7

to crack something: to find the solution to a problem

I have to find the answer for a difficult question.

Is it correct to say:

"I finally cracked the question" or "I finally cracked the answer"?

"I finally cracked the solution" or "I finally cracked the problem"?

4
  • 4
    It maybe be a regional thing, but none of those phrases are common in the cities I've lived in (Texas, Colorado). I have heard a shorter version: "I've cracked it", and the it can be the puzzle, the problem, the case, the challenge, whatever. But it seems to be that what is cracked is the entire thing, not the question vs the answer. In fact, cracking the question is of little value if it doesn't lead to an answer; and cracking an answer makes no sense. So cracking the "problem" (question+answer) makes more sense. Oct 31, 2022 at 23:57
  • 1
    cracked the problem is much more common than cracked the question and cracked the answer doesn't appear. ngram results
    – Wyck
    Nov 2, 2022 at 14:48
  • To add to the (correct) answers: one will say "I finally found the solution"
    – Cort Ammon
    Nov 2, 2022 at 19:12
  • "cracked the problem" or "cracked the question" suggests to me that you've found the correct approach but might still have a little work to do to get the answer.
    – Stuart F
    Nov 3, 2022 at 13:49

5 Answers 5

21

Following the metaphor, of cracking the shell of a nut, to give access to easy "meat" inside, it is the problem or the question that you crack and not the answer.

2
  • But this would only imply that you understand the question fully. And that's not really how this expression is used. Oct 31, 2022 at 23:59
  • @Michael The metaphor sees the question as a puzzle you're solving. It has a right answer, but it's hidden.
    – trlkly
    Nov 1, 2022 at 22:31
7

This is related to several sayings that can be classified as "cracking something". Part of the origin of this class of saying is "That is a tough nut to crack." Nuts have always been a problem until we found the right tools to crack them. Each type of nut presents its own challenges and level of difficulty. One of the toughest nuts I know of is the Black Walnut. A standard nutcracker will have difficulty cracking these. And once cracked open, the meat is still difficult to extract, so it is a particularly tough nut to crack. As mentioned in other answers, this leads us to cracking questions, problems, cases and other things in order to get to the meat or solution. Now let's get cracking.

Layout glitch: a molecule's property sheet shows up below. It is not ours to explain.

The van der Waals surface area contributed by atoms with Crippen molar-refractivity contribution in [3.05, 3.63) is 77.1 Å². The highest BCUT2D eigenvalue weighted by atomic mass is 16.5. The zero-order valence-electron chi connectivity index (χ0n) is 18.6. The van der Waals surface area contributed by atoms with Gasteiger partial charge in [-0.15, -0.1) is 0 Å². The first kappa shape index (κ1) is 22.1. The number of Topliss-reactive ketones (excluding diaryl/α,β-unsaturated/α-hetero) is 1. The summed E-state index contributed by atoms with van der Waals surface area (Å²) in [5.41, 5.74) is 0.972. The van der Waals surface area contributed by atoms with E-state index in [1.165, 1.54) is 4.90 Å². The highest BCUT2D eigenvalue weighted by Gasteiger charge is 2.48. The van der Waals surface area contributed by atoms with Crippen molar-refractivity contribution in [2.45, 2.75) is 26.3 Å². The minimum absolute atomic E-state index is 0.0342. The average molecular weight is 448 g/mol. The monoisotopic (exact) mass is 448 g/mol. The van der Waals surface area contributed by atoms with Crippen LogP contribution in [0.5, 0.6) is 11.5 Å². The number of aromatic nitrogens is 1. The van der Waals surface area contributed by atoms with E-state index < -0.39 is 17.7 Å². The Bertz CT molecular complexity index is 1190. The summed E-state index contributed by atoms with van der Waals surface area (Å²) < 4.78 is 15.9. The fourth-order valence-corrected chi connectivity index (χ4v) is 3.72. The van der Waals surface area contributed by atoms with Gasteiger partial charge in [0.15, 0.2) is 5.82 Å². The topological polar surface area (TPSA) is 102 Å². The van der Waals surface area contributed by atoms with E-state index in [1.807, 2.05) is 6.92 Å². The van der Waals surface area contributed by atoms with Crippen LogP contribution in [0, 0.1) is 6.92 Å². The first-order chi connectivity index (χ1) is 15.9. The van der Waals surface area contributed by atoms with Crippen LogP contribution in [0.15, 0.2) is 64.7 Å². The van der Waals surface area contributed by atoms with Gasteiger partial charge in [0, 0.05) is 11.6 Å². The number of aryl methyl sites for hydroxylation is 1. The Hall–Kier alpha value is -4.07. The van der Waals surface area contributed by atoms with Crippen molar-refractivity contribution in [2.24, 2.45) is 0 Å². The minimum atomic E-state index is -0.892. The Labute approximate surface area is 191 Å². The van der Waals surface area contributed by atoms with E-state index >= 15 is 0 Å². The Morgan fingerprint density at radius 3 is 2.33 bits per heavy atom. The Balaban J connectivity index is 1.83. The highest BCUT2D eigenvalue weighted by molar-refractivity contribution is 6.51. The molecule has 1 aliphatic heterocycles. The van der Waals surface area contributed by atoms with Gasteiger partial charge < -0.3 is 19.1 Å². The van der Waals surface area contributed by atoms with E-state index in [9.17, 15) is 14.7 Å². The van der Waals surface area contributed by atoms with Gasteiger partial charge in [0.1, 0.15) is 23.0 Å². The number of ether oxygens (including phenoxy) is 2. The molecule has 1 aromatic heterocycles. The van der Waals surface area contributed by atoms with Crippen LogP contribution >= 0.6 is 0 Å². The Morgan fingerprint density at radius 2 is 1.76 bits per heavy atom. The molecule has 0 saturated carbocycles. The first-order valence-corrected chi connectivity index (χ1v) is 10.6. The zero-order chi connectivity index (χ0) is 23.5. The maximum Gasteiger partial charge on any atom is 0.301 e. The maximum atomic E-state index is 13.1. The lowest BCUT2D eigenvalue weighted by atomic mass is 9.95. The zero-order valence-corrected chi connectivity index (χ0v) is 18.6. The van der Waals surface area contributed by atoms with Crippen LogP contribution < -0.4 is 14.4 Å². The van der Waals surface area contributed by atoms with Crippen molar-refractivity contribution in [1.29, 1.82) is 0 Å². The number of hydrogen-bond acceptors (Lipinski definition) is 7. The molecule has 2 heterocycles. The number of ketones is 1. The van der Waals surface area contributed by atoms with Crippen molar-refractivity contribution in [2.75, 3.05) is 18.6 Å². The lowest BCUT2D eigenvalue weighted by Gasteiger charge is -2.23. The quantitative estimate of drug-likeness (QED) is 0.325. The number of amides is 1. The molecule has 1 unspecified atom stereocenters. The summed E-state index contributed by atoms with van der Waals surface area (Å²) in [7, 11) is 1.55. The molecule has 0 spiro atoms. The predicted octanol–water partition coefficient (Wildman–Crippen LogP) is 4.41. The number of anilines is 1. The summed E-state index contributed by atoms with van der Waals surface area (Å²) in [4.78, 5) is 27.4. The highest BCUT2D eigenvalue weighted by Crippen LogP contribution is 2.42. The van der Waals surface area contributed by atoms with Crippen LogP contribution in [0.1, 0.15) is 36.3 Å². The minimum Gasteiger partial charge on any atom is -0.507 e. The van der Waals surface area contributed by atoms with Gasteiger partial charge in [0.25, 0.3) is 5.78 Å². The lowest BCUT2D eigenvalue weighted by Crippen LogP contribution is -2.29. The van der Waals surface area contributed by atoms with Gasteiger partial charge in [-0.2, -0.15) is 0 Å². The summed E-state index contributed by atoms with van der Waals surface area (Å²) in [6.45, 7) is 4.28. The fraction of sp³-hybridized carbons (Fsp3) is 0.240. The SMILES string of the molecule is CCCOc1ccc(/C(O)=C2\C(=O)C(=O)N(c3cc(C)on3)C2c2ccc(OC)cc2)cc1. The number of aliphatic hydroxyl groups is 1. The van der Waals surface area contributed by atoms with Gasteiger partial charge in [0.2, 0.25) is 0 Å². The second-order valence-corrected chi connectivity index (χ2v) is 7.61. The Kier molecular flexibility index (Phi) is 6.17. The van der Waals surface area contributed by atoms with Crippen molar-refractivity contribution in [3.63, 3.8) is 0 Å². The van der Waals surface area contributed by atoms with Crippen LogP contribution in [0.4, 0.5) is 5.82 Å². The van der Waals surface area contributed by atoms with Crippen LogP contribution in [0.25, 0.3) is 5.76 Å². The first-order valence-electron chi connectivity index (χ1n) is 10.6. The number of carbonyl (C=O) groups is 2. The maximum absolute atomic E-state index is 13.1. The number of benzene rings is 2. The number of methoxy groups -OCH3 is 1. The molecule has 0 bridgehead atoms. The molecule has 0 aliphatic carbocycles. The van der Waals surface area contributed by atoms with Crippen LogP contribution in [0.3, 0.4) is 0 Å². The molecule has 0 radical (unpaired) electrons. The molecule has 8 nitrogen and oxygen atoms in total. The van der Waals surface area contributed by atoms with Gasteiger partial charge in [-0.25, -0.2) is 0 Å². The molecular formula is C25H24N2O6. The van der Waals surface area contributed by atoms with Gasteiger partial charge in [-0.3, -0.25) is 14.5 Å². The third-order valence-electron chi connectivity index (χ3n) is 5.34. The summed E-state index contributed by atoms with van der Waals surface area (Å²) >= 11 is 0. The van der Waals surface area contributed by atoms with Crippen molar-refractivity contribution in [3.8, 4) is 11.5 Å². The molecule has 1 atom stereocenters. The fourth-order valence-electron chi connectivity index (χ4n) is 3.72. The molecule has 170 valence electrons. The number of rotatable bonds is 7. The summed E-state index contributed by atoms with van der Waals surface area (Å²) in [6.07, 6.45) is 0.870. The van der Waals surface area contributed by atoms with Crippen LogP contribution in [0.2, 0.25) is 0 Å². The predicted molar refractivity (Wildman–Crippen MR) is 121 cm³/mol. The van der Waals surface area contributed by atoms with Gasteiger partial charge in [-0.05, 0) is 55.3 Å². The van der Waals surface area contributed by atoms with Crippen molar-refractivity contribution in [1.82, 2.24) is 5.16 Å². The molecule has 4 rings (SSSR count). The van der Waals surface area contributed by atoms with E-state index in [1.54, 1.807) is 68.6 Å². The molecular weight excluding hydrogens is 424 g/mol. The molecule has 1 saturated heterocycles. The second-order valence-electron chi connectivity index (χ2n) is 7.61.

5

"Cracking the question" is correct. "Cracking the answer" is not correct, though.

The usual natural use is:

I cracked this riddle!

Which is kind of the same as cracking a case/question.

2

There is one situation where I think it does make sense to “crack” an answer, and that is in cryptography. We can “crack” a cipher, code or message, and the answer then is one of those.

For example,

In 1931, the cypher section was merged with the Polish Radio-Intelligence Office to form the Cypher Bureau, headed by Major Gwido Langer and his deputy, Captain Maksymilian Ciężki. Ciężki had long been convinced that the key to cracking encrypted messages lay not in linguistics, but in mathematics.

The rest of the time, I would normally say, “crack the problem.”. That said, “crack the answer” does seem to be used occasionally for things like brain teasers, although it sounds odd to me.

1
  • 3
    I don't see how that quote supports your answer. For me, an encoded message is the metaphorical outer-nut; whereas the hidden message inside is the edible part.
    – MikeB
    Nov 1, 2022 at 12:17
1

I agree with @MichaelTeter, I have never heard any of these variations where I am from. Even though, as @James K says, cracking the problem or question makes more logical sense in relation to a metaphor with a nut, I have only ever heard metaphors about cracking "the code", in reference to some sort of cryptographic code or computer security system (as mentioned by @Davislor). The term "crack" is also a common term which seems to derive from this.

So in my experience, you can only crack nuts and code, not problems or questions. You solve problems and you answer questions.

I actually find these examples you've provided very unnatural to say. If I solved a difficult puzzle and wanted to exclaim it to my friends, I would likely announce: "Guys! I cracked the code!", even though it was perhaps a physical toy puzzle, with no code involved whatsoever, but this incongruity also makes it a bit more funny to me.

Your question does say, "is it correct", but I think the context really matters to answer that, because this is not a question of grammar.

Are you writing a poem? Then it's fine to use this metaphor however you want, crack anything, crack someone's patience, crack a lock, crack a wiring diagram, crack a mind, crack space and time.

Are you just trying to sound natural among English speaking people in North America? Then perhaps don't crack any of those things you've listed.

You must log in to answer this question.

Not the answer you're looking for? Browse other questions tagged .